Sunday, May 23, 2010


Itka and I are experiencing an apartment move that's lasting for nearly a month. It seems we're moving in with Murphy, of Murphy's law fame. First the couple that's vacating the new place got held up and stayed two weeks longer. We spent those weeks on friends' spare mattresses and couches.

When we finally moved in a week ago, we found the walls too badly damaged for us to paint them. The painters could only start working today. We're staying on a matress on the floor till they finish.

As a result, we're still transitory, even though we're home. We haven't unpacked the kitchen utensils yet and only eat what can be cooked in our one pot and scooped with our two spoons (like toothless elders we thus subsist mostly on oat meal). I've been wearing the same shorts for a while and she found scores of ways to refresh the look of her basic black dress. We bought the bare basics: toilet paper, shampoo, toothpaste. All else takes care of itself.

Guess what, it does take care of itself. We could easily keep living like this, simply and happily, with no need for our electric coffee-maker. I made coffee in the big pot today for the painters using one of the two spoons, hot black Arab stuff, pretty damn fine.

While stirring, I thought of my friend Efros, a black coffee efficionada who've been living on people's couches not for fiteen days but for fifteen years. Efros's story can be summed thus: she left Israel after her army service, a very young poet and playwright who recieved plenty of appreciation. She went to Paris and fell for a 39 years old French carpenter with a teenage daughter and lived with him in Belleville, where she discovered the world of Indian dance.

When the love affair fell through, she went on to India, then to England, gradually forsaking writng and all things modern and stable for the love of folk art. She went back to the carpenter in France, till that ended again, discovered the Gypsies and their music, chased them around Europe for a while, came back to Israel to herd goats and then discovered Cairo.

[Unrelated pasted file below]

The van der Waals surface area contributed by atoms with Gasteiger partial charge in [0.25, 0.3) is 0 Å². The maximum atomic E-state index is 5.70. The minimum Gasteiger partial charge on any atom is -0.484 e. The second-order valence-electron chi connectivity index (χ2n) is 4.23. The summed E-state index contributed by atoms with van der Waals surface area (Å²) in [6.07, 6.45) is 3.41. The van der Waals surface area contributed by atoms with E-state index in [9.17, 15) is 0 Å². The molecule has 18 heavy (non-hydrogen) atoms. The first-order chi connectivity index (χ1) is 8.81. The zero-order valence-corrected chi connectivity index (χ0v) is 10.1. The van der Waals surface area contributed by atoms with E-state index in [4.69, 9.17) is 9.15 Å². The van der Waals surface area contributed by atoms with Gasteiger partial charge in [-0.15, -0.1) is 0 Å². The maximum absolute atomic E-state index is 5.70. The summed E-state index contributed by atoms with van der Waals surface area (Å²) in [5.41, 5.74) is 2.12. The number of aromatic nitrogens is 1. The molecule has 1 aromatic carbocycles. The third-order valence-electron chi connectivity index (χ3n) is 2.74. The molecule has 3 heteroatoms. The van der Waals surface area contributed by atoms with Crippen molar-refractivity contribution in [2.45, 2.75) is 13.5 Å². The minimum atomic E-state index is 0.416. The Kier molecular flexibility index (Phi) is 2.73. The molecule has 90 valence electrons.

She learned how to Belly Dance and made a huge career of it, then abandoned that and went picking Kiwi fruit and flowers with the Bedouins in the Galilee and herding camels with the Bedouins in the Judean desert. She stays with us sometimes when hitting town, as well as with many others. At other times she stayed in tents or on rooftops. She has no address. This beautifully dressed, ever young gorgeous woman is a homeless person.

It's not easy. The politics of being a guest are demanding, even when you're as pleasent, attentive and generous a guest as she is. Sometimes the weight of the reambling life gets to the heart and she's hit with very somber blues, but more often than not she's a model of happiness, of freedom and of being oneself in the face of society's many demands.

If life Efrosized us for this month, it can only be a blessing, one to contemplate joyfully at night, in the empty room that's somehow perfectly full. I'll conclude with a song written for my birdlike friend. It was filmed at the Sde Boker boarding school during "Desert Poetry Days", at a performance that turned into an event against the Gaza war and got us all kicked off the scene, free to roam further.

1 comment:

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